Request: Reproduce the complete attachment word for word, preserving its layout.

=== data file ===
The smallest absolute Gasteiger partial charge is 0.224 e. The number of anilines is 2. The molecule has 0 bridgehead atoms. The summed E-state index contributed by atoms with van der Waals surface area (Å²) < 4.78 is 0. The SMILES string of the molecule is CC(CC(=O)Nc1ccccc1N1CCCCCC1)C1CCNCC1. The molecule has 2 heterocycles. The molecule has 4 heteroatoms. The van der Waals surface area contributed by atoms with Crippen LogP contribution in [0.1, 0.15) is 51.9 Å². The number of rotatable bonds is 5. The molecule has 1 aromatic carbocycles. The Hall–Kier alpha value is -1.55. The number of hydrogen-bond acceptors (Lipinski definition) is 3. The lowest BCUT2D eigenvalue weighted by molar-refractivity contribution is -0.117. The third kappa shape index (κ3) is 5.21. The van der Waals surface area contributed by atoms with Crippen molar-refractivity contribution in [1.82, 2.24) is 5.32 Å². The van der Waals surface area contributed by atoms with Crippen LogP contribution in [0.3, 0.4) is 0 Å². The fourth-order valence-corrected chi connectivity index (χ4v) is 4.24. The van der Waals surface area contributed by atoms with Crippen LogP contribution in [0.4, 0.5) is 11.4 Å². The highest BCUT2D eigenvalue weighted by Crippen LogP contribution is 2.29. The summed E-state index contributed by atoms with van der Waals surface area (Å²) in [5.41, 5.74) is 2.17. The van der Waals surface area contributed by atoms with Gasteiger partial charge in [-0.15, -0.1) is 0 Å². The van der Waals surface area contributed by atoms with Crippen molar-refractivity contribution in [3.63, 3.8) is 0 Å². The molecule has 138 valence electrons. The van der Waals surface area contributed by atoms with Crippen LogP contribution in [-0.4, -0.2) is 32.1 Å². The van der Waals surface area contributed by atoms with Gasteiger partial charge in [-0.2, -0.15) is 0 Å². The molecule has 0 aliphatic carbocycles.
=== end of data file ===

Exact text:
The smallest absolute Gasteiger partial charge is 0.224 e. The number of anilines is 2. The molecule has 0 bridgehead atoms. The summed E-state index contributed by atoms with van der Waals surface area (Å²) < 4.78 is 0. The SMILES string of the molecule is CC(CC(=O)Nc1ccccc1N1CCCCCC1)C1CCNCC1. The molecule has 2 heterocycles. The molecule has 4 heteroatoms. The van der Waals surface area contributed by atoms with Crippen LogP contribution in [0.1, 0.15) is 51.9 Å². The number of rotatable bonds is 5. The molecule has 1 aromatic carbocycles. The Hall–Kier alpha value is -1.55. The number of hydrogen-bond acceptors (Lipinski definition) is 3. The lowest BCUT2D eigenvalue weighted by molar-refractivity contribution is -0.117. The third kappa shape index (κ3) is 5.21. The van der Waals surface area contributed by atoms with Crippen molar-refractivity contribution in [1.82, 2.24) is 5.32 Å². The van der Waals surface area contributed by atoms with Crippen LogP contribution in [0.3, 0.4) is 0 Å². The fourth-order valence-corrected chi connectivity index (χ4v) is 4.24. The van der Waals surface area contributed by atoms with Crippen LogP contribution in [0.4, 0.5) is 11.4 Å². The highest BCUT2D eigenvalue weighted by Crippen LogP contribution is 2.29. The summed E-state index contributed by atoms with van der Waals surface area (Å²) in [5.41, 5.74) is 2.17. The van der Waals surface area contributed by atoms with Gasteiger partial charge in [-0.15, -0.1) is 0 Å². The van der Waals surface area contributed by atoms with Crippen molar-refractivity contribution in [3.63, 3.8) is 0 Å². The molecule has 138 valence electrons. The van der Waals surface area contributed by atoms with Crippen LogP contribution in [-0.4, -0.2) is 32.1 Å². The van der Waals surface area contributed by atoms with Gasteiger partial charge in [-0.2, -0.15) is 0 Å². The molecule has 0 aliphatic carbocycles.